Articles of Confederation


On June 11, 1776, the Second Continental Congress appointed three committees in response to the Lee Resolution proposing independence for the American colonies. One of these committees, created to determine the form of a confederation of the colonies, was composed of one representative from each colony. John Dickinson, the delegate from Delaware, was the principal writer. Dickinson’s draft of the Articles of Confederation named the new country "the United States of America." It also provided for a Congress with representation based on population, and gave to the national government all powers not designated to the states. After considerable debate and alteration, Congress adopted the Articles of Confederation on November 15, 1777. Under the articles, each state retained "every Power...which is not by this confederation expressly delegated to the United States." Each state had one vote in Congress. Instead of forming a strong national government, the states entered into "a firm league of friendship with each other." Because of disputes over representation, voting, and western lands claimed by some states, ratification by all 13 states, necessary to bring the confederation into being, was not completed until March 1, 1781, when Maryland became the last state to ratify.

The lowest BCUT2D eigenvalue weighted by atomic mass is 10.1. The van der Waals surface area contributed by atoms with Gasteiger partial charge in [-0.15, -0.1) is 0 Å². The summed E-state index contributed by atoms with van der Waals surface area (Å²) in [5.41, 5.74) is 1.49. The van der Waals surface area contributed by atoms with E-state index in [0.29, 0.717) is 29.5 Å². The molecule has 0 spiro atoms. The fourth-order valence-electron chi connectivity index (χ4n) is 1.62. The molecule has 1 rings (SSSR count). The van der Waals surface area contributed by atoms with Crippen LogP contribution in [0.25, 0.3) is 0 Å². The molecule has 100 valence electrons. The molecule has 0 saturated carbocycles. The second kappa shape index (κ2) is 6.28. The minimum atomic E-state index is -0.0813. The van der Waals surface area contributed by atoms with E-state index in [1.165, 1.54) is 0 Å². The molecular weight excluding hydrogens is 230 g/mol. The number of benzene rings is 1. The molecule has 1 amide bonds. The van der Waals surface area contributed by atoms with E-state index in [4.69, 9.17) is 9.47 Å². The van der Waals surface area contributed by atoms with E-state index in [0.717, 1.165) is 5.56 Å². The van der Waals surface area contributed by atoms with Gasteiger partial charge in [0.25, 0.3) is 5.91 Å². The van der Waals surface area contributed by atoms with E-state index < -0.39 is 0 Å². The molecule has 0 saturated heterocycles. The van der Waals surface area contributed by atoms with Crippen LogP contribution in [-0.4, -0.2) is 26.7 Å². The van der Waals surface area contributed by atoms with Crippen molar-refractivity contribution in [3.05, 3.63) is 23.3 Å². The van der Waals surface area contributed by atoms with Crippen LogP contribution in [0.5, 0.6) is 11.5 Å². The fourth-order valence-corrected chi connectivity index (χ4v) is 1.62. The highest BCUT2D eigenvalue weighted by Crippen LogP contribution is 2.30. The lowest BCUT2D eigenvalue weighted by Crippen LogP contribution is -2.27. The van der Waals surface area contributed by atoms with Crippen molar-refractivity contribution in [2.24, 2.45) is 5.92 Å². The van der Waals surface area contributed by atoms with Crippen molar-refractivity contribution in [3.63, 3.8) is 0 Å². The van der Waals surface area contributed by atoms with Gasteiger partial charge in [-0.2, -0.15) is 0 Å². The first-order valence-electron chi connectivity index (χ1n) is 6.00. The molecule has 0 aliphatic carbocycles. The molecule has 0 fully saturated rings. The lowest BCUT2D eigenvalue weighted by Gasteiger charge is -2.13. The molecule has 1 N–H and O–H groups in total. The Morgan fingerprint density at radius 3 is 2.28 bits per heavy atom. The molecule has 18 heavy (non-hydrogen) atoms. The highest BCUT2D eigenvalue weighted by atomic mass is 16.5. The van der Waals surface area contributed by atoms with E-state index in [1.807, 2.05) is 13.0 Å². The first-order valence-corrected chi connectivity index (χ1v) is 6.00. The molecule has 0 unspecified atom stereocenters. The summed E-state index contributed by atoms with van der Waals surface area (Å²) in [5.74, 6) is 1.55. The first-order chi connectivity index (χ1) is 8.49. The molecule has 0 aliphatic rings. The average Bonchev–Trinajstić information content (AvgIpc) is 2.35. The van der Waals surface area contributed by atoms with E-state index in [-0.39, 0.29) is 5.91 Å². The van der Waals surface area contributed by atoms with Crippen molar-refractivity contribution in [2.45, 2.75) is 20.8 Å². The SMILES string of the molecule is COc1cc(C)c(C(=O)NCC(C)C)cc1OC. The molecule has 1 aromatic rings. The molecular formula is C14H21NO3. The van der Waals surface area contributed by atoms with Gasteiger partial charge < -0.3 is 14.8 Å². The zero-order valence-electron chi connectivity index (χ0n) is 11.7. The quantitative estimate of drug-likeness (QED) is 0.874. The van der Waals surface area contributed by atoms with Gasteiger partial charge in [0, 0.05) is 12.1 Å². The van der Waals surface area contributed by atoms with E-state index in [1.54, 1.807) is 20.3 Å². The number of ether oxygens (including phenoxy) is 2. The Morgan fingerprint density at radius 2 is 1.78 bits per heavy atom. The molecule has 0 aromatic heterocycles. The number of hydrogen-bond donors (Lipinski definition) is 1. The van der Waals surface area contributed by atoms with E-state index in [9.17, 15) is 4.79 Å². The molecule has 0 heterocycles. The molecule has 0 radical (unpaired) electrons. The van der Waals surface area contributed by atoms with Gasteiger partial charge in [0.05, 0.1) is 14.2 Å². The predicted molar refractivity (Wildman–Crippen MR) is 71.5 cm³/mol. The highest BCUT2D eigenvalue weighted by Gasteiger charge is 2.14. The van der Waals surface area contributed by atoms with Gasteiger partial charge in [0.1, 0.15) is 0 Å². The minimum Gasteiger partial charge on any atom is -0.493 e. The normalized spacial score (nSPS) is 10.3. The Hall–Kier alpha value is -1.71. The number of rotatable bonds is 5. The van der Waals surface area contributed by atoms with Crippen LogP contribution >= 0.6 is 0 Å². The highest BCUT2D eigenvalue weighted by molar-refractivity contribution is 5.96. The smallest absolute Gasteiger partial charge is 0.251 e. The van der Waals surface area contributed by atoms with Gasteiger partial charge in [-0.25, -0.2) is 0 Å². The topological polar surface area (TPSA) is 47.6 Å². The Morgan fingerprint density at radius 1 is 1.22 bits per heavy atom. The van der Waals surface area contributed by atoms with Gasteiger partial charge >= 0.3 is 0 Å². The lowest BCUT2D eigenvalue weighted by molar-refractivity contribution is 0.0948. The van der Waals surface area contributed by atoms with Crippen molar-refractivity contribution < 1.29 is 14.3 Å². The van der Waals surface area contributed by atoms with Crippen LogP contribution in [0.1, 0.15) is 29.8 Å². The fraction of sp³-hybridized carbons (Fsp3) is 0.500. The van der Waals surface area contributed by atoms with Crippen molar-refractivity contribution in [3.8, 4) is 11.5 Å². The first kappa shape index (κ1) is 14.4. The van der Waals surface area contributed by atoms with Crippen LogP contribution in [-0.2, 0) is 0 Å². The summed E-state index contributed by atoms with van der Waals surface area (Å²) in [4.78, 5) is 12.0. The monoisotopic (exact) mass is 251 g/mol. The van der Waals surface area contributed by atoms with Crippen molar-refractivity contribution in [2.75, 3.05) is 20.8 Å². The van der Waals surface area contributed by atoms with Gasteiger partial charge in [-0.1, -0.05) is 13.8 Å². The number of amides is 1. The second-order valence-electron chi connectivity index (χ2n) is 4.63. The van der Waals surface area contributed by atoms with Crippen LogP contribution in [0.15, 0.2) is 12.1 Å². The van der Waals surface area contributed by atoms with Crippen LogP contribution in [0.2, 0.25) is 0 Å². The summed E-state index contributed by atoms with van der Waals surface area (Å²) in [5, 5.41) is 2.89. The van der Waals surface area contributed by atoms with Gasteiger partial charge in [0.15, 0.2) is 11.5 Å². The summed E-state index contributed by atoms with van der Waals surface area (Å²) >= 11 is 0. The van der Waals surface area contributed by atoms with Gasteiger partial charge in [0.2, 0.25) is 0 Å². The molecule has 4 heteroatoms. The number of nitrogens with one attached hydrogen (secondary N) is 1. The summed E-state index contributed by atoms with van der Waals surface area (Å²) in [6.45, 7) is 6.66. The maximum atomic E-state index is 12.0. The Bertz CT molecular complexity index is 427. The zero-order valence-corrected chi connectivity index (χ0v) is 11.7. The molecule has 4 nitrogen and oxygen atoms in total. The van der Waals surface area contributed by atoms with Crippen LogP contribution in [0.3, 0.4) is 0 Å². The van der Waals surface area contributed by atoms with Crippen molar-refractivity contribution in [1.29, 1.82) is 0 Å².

Last updated: January 8, 2018